The year is 1979, 15-year-old Jamie (played by newcomer Lucas Jade Zummerman) is reading an excerpt from “Our Bodies Ourselves”, one of his newly acquired feminist essays to his mother Dorothea (cinema’s matriarch Annette Bening). He proclaims every line about the politics of the female orgasm with pride and satisfaction in regards to the rapid pace of his maturity. After excitedly finishing the last paragraph, his mother looks at him and says with tender anguish “Do you think you know more about me from reading that?”
To do so, Levy turns to the experiences of several young women whom she interviews. From her interpretations of these experiences, Levy reaches the conclusion that these women’s sexual nature revolves around their need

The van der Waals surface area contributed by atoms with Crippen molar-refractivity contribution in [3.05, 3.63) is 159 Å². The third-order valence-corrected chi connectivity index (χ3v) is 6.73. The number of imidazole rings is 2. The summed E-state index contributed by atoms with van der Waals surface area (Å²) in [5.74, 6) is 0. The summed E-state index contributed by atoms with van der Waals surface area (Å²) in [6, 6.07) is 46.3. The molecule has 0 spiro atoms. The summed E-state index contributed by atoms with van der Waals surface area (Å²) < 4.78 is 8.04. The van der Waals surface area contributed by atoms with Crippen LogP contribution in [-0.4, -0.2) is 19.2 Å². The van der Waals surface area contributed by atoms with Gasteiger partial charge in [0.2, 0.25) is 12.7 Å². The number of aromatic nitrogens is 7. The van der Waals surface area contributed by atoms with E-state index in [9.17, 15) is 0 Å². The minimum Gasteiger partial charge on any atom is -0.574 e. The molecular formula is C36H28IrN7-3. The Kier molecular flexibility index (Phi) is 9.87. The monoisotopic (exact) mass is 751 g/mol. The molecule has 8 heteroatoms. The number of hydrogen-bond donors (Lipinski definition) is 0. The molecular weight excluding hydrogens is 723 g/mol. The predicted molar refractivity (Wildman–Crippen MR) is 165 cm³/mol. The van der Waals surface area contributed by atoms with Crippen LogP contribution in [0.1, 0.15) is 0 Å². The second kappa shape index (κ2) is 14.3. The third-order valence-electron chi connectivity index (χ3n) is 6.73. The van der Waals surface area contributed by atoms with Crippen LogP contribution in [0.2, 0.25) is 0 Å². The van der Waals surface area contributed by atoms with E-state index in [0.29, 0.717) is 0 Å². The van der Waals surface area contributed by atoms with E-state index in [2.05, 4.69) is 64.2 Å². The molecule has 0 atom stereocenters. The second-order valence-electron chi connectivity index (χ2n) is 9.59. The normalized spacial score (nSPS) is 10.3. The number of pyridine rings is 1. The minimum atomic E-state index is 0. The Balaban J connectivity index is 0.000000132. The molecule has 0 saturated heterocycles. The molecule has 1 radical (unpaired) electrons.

The essay “Gonad the Barbarian and the Venus Flytrap: Portraying the Female and Male Orgasm” by Anne McClintock, argues that the portrayal of male and female sexual pleasure varies between the two. Not only are they portrayed in different ways, but the way that they’re seen socially and historically is also different (McClintock). McClintock argues that the denial of orgasms for women is not because they lack the ability to, but because of views of gender. McClintock wants to expose the reader to the cultural phenomena of the denial of female sexual pleasure. I will be analyzing how McClintock argues the idea that women are denied sexual pleasure by giving historical background of female orgasms, and personal experiences.